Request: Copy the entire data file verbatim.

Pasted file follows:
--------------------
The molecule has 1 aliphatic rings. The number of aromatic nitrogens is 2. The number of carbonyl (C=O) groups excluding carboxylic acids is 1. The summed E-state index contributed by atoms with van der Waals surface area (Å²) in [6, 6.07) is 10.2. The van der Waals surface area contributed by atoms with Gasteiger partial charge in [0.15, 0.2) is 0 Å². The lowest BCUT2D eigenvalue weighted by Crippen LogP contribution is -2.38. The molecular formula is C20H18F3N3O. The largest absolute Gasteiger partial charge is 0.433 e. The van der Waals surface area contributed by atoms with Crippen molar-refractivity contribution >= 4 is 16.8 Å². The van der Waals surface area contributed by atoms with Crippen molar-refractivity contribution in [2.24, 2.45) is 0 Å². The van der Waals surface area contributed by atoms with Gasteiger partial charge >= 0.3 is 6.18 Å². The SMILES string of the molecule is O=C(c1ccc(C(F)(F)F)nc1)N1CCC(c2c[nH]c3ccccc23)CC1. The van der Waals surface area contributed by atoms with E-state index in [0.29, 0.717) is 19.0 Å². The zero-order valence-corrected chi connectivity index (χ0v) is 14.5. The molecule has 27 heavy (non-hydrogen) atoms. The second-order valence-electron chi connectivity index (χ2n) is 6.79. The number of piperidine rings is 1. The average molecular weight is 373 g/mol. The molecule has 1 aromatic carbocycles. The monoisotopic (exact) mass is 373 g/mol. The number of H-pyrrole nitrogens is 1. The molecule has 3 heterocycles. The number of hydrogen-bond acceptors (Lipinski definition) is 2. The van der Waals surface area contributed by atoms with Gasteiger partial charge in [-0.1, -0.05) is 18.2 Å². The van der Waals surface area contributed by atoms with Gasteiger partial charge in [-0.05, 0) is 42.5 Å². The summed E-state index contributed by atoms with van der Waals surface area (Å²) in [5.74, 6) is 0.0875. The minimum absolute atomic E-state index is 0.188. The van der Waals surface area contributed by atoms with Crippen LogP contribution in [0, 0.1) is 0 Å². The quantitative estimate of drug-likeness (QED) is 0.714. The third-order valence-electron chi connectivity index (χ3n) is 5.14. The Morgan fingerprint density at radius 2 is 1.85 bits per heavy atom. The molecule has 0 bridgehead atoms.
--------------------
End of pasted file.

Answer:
The molecule has 1 aliphatic rings. The number of aromatic nitrogens is 2. The number of carbonyl (C=O) groups excluding carboxylic acids is 1. The summed E-state index contributed by atoms with van der Waals surface area (Å²) in [6, 6.07) is 10.2. The van der Waals surface area contributed by atoms with Gasteiger partial charge in [0.15, 0.2) is 0 Å². The lowest BCUT2D eigenvalue weighted by Crippen LogP contribution is -2.38. The molecular formula is C20H18F3N3O. The largest absolute Gasteiger partial charge is 0.433 e. The van der Waals surface area contributed by atoms with Crippen molar-refractivity contribution >= 4 is 16.8 Å². The van der Waals surface area contributed by atoms with Crippen molar-refractivity contribution in [2.24, 2.45) is 0 Å². The van der Waals surface area contributed by atoms with Gasteiger partial charge >= 0.3 is 6.18 Å². The SMILES string of the molecule is O=C(c1ccc(C(F)(F)F)nc1)N1CCC(c2c[nH]c3ccccc23)CC1. The van der Waals surface area contributed by atoms with E-state index in [0.29, 0.717) is 19.0 Å². The zero-order valence-corrected chi connectivity index (χ0v) is 14.5. The molecule has 27 heavy (non-hydrogen) atoms. The second-order valence-electron chi connectivity index (χ2n) is 6.79. The number of piperidine rings is 1. The average molecular weight is 373 g/mol. The molecule has 1 aromatic carbocycles. The monoisotopic (exact) mass is 373 g/mol. The number of H-pyrrole nitrogens is 1. The molecule has 3 heterocycles. The number of hydrogen-bond acceptors (Lipinski definition) is 2. The van der Waals surface area contributed by atoms with Gasteiger partial charge in [-0.1, -0.05) is 18.2 Å². The van der Waals surface area contributed by atoms with Gasteiger partial charge in [-0.05, 0) is 42.5 Å². The summed E-state index contributed by atoms with van der Waals surface area (Å²) in [5.74, 6) is 0.0875. The minimum absolute atomic E-state index is 0.188. The van der Waals surface area contributed by atoms with Crippen LogP contribution in [0, 0.1) is 0 Å². The quantitative estimate of drug-likeness (QED) is 0.714. The third-order valence-electron chi connectivity index (χ3n) is 5.14. The Morgan fingerprint density at radius 2 is 1.85 bits per heavy atom. The molecule has 0 bridgehead atoms.